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The blasphemy debate

January 10, 2011

Pakistani lawyers shout slogans in support of Malik Mumtaz Hussain Qadri who confessed to killing Governor Salman Taseer. - Photo by AFP

As Mosharraf Zaidi pointed out in his excellent article, the for and against camps in the blasphemy debate are often speaking at cross currents. For many of us, the blasphemy law is abhorrent because it is frequently misused and abused. However, we cannot expect to present this argument into the general debate, because it shifts the focus away from the legitimacy of the law to a question of how it is being enforced.

For some, the blasphemy law needs to be repealed because it is a violation of freedom of speech. Unfortunately, this is the exact point where the anti-blasphemy law campaign finds itself being portrayed as a bunch of 'liberal-extremists' licking the soles of western boots.

Why does that happen? If we are to accept freedom of speech as a valid value to cherish, then it means that we believe that everyone has the right to say what they feel. That, in theory, is wonderful but in practice it boils down to two things.

First, it ignores the fact that in Pakistan, by and large, you do not have rights - instead, you have power. If you have power to say what you feel like, you might pretend you are exercising your rights, but in reality you are flexing your considerable muscles - which means those without power are by and large without rights.

Secondly, it implies that the only thing sacred in this debate is the right to free speech, and the sanctity of that right exists above and beyond anything else that might be sacred. For the pro-blasphemy camp, this essentially translates into saying that people 'should' have the right to trash all that is sacred.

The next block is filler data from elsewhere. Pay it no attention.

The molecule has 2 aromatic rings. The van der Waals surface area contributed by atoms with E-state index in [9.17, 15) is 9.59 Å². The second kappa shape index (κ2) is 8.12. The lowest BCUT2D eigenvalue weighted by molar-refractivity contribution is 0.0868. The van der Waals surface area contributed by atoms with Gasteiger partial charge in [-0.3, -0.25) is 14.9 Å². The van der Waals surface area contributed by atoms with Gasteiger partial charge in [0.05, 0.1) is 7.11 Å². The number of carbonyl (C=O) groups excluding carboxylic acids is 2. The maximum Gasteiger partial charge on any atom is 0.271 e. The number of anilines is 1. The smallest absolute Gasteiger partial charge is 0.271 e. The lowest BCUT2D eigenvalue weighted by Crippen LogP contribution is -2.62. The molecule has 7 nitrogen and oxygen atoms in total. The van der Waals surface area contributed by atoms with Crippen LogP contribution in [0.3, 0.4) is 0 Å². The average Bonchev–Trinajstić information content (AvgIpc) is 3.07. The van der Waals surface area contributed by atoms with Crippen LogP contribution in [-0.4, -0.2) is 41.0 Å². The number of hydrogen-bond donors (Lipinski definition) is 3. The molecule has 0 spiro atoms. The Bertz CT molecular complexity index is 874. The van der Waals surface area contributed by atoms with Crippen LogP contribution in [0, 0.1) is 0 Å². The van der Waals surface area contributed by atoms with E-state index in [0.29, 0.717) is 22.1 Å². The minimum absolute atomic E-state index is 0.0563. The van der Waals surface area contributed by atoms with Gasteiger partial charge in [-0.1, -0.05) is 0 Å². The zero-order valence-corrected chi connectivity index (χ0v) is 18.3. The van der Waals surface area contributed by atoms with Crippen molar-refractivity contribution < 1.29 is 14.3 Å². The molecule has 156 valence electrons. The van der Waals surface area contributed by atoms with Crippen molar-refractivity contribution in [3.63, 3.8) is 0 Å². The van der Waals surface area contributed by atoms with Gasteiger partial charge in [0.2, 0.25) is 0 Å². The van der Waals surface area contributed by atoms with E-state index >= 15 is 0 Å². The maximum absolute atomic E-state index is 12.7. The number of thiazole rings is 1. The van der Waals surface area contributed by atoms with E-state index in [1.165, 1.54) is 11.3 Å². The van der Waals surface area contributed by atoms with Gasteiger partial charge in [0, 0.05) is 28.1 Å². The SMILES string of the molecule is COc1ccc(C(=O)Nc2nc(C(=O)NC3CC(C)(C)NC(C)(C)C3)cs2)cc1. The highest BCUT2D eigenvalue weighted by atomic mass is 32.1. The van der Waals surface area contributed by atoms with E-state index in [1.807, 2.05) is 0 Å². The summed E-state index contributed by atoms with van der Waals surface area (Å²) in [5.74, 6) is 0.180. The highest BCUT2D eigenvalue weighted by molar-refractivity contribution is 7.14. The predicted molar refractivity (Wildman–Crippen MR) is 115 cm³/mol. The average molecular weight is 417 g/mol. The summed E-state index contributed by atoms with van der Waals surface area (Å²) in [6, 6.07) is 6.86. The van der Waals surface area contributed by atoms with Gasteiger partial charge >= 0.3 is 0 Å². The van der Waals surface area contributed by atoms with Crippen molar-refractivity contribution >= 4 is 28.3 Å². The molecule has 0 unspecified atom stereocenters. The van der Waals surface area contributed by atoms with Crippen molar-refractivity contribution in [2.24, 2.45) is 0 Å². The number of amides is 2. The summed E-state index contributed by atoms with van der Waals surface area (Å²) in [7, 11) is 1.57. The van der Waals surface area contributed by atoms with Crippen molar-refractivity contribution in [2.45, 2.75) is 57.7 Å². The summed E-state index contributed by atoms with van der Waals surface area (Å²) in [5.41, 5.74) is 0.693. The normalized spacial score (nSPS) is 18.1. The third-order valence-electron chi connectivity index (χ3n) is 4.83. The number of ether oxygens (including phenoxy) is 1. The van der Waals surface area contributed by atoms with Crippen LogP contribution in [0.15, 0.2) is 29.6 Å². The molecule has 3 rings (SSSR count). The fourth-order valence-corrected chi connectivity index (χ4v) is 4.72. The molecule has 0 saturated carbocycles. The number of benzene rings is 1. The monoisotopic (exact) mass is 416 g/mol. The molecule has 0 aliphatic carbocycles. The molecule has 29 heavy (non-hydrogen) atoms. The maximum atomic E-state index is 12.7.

Now, I might be wrong here, but I can sense that you are tensing up a bit. Fear not, for many of the 'progressive' crowd, words like ‘sacred’ and ‘holy’ are immediately problematic and uncomfortable.

Unfortunately, the problem is that until we can frame our debate in those very contexts of religion and things that are sacred, we are always opening up ourselves to be outflanked by claims that we are brainwashed from abroad and that we have no clue about what it means to be a Pakistani or a Muslim.

So why don't we take this debate on in a religious context?

The reason being is that we seem to imagine that Islam like a computer which we can only be used once we have learnt C++ and Java and other complex languages.

A few weeks ago, there was this thing on Twitter where everyone was tweeting as their 16-year-old selves. My favourite tweet was by someone who wrote "One day I am going to learn Arabic, interpret the Quran the right way and then all our problems would be solved."

Many of us can relate to the feeling that there is a truth out there that we can get to if only we are learned enough. However, we grow up and come to assume that the supremacy of Islamic knowledge lies with those whose day job it is to memorise it, and so we shirk from entering any religious debate.

Well, that is just ridiculous. If the blasphemy law debate is to be won and I am talking in pragmatic terms here, it has to be framed within the context of religion.

The problem with the idea of blasphemy law is that it implies that the Prophet (PBUH) or God or the Holy Book are extremely fragile and weak that unleashing the law to punish business-card trashing and water-bringing betrays a supreme sense of insecurity. It also implies that something as mundane as those actions would bring the whole edifice of faith and religion crashing down.

Is our faith so weak that it sentences an impoverished woman to death to save itself? Is our religion so wobbly that trashing a business card can bring it down?

Even if you do not believe in the sacred history, accepted versions of historical Islam admit that the Prophet (PBUH) suffered some brutal persecution of his people and himself without feeling the need to physically avenge them. So why is it that his followers, fourteen centuries on feel so insecure about criticism?

The blasphemy law is a blasphemy in its own self. It reduces that which is supposedly sacred into an idea so weak and powerless that only the most violent action can save it.

You might not agree with me and you might not feel that you can carry this debate with anyone armed with tafseers. Perhaps, but I honestly believe that even if this is a losing argument, it is not a futile one because it zeroes in on the realm of religion – the very realm the pro-blasphemy camp seems to believe it owns, and can thus manipulate it for its own purposes.

Ahmer Naqvi is the Brian Lara of his generation - he's a genius but his team usually loses. He blogs on his own property in Blogistan, and makes short films you can see here, and here.

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